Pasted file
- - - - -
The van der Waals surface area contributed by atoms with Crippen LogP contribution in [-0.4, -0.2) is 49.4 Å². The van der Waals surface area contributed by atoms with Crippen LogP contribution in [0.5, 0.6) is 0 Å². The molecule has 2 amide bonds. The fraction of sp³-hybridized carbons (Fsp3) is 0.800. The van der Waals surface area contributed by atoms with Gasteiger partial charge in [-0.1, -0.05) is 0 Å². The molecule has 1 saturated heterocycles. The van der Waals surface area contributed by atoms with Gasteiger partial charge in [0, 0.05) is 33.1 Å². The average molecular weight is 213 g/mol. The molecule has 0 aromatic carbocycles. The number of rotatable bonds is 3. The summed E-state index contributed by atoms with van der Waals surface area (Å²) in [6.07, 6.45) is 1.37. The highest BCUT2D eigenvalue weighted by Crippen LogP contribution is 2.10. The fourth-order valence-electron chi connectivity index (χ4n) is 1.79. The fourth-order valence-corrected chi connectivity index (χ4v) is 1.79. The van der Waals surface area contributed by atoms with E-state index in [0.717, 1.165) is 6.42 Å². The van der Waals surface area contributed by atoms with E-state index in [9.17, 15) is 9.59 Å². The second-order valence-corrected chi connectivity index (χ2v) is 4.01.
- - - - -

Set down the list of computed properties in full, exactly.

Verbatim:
The van der Waals surface area contributed by atoms with Crippen LogP contribution in [-0.4, -0.2) is 49.4 Å². The van der Waals surface area contributed by atoms with Crippen LogP contribution in [0.5, 0.6) is 0 Å². The molecule has 2 amide bonds. The fraction of sp³-hybridized carbons (Fsp3) is 0.800. The van der Waals surface area contributed by atoms with Gasteiger partial charge in [-0.1, -0.05) is 0 Å². The molecule has 1 saturated heterocycles. The van der Waals surface area contributed by atoms with Gasteiger partial charge in [0, 0.05) is 33.1 Å². The average molecular weight is 213 g/mol. The molecule has 0 aromatic carbocycles. The number of rotatable bonds is 3. The summed E-state index contributed by atoms with van der Waals surface area (Å²) in [6.07, 6.45) is 1.37. The highest BCUT2D eigenvalue weighted by Crippen LogP contribution is 2.10. The fourth-order valence-electron chi connectivity index (χ4n) is 1.79. The fourth-order valence-corrected chi connectivity index (χ4v) is 1.79. The van der Waals surface area contributed by atoms with E-state index in [0.717, 1.165) is 6.42 Å². The van der Waals surface area contributed by atoms with E-state index in [9.17, 15) is 9.59 Å². The second-order valence-corrected chi connectivity index (χ2v) is 4.01.